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Healthy eats: It's a matter of balance
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In February, the Dietary Guidelines Advisory Committee sent to U.S. Secretary of Agriculture Tom Vilsack and to U.S. Secretary of Health & Human Services Sylvia Burwell a nearly 600-page scientific report, which serves as a recommendation to the agencies as they develop the 2015 Dietary Guidelines for Americans.
There’s a lot at stake. The guidelines influence individual choices, and drive food and nutrition policies that affect everything from school lunch to the SNAP program.
After the Healthy, Hunger-Free Kids Act of 2010 kicked into high gear, First Lady Michelle Obama and Ag Secretary Vilsack said school meals would have less sodium, and would include more whole grains, fruits and vegetables. Crunchy Munchy Chili, a popular item on the Great Bend High School menu, became less crunchy with the corn chips omitted. (However, by 2014 the rules had eased off a bit and the chips returned.)
You would have thought that Big Government was scanning our personal grocery lists, and fining people who spent too much on doughnuts and not enough on kale. At the very least, it was starving our kids, who could no longer get an 880-calorie cinnamon roll at lunch.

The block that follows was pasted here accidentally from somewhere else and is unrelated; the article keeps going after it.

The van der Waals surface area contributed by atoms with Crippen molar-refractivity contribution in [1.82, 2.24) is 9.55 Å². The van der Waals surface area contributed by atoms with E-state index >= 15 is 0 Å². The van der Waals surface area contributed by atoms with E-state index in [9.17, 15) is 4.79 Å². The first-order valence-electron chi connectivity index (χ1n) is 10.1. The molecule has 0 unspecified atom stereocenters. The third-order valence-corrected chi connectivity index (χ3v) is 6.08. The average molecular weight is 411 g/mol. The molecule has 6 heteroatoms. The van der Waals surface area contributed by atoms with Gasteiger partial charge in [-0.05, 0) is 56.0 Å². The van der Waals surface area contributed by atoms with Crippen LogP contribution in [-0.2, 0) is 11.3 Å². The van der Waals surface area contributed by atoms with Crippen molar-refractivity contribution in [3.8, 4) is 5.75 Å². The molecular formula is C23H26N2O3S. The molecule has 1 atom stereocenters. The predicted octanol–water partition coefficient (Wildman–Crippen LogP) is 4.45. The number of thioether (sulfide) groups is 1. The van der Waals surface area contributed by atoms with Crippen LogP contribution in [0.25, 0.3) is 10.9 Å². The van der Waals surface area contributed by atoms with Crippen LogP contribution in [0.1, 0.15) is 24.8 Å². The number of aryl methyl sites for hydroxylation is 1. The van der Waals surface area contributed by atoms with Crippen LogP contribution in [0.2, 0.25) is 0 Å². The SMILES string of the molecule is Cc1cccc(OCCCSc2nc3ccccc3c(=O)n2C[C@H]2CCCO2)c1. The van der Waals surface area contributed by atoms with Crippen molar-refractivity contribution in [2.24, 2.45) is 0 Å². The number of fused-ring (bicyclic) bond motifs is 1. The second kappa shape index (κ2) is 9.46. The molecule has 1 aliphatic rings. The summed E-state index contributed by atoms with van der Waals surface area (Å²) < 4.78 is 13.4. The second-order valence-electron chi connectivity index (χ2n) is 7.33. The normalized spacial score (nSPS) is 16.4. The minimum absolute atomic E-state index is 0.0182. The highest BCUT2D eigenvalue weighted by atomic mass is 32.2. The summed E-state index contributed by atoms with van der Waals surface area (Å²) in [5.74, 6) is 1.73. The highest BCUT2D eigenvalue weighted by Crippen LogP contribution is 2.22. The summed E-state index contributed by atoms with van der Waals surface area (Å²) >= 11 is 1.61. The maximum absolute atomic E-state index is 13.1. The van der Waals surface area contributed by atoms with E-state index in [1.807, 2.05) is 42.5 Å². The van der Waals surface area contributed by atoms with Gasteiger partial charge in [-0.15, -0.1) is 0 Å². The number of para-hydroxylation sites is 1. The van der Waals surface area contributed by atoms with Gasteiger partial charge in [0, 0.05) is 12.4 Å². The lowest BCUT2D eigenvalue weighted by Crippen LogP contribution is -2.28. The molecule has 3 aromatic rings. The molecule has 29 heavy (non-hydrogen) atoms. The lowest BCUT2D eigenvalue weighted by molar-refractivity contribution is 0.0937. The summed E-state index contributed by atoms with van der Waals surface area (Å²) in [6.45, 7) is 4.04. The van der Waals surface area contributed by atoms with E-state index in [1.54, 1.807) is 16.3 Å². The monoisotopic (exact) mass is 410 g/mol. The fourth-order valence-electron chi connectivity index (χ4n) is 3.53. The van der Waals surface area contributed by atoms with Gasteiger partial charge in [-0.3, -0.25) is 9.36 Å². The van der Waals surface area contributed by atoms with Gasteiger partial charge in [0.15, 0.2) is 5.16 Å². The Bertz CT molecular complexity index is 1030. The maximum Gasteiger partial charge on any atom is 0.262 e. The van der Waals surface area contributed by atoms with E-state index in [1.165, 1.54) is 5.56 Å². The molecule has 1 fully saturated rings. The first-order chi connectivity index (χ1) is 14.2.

White House Press Secretary Jay Carney said our kids’ heath should take priority over politics. “The First Lady and this administration believe that every decision we make should be guided by sound science and hard evidence, not politics or special interests, particularly when it comes to the health of our children,” he said.
This week, U.S. Senators Pat Roberts, R-Kan., and Lamar Alexander, R-Tenn., sounded a lot like Mrs. Obama.
On Tuesday, they sent a letter urging the Secretaries to limit “agenda-driven” recommendations to nutrition and diet as they finalize the new Dietary Guidelines.
“We encourage you to consider recommendations that are based on a preponderance of current scientific and medical knowledge, promote healthy diets, and reduce chronic disease risk for Americans. It is critical that Congress and the American people have confidence in the integrity of the final product, and that the 2015 Dietary Guidelines are not agenda-driven, but are based in strong, consistent science and current medical knowledge that will effectively result in healthy dietary patterns.”
They “have significant concerns” about the Scientific Report’s recommendations.
What might those concerns be?
Nutrition experts with the Physicians Committee for Responsible Medicine praised the report, “for acknowledging the power of plant-based diets to fight obesity and reduce the risk of heart disease, high blood pressure, and other common health problems.”
Will the next Crunchy Munchy Chili be meatless? We can only hope that the science agrees with common sense, and the motto, “Everything in moderation.”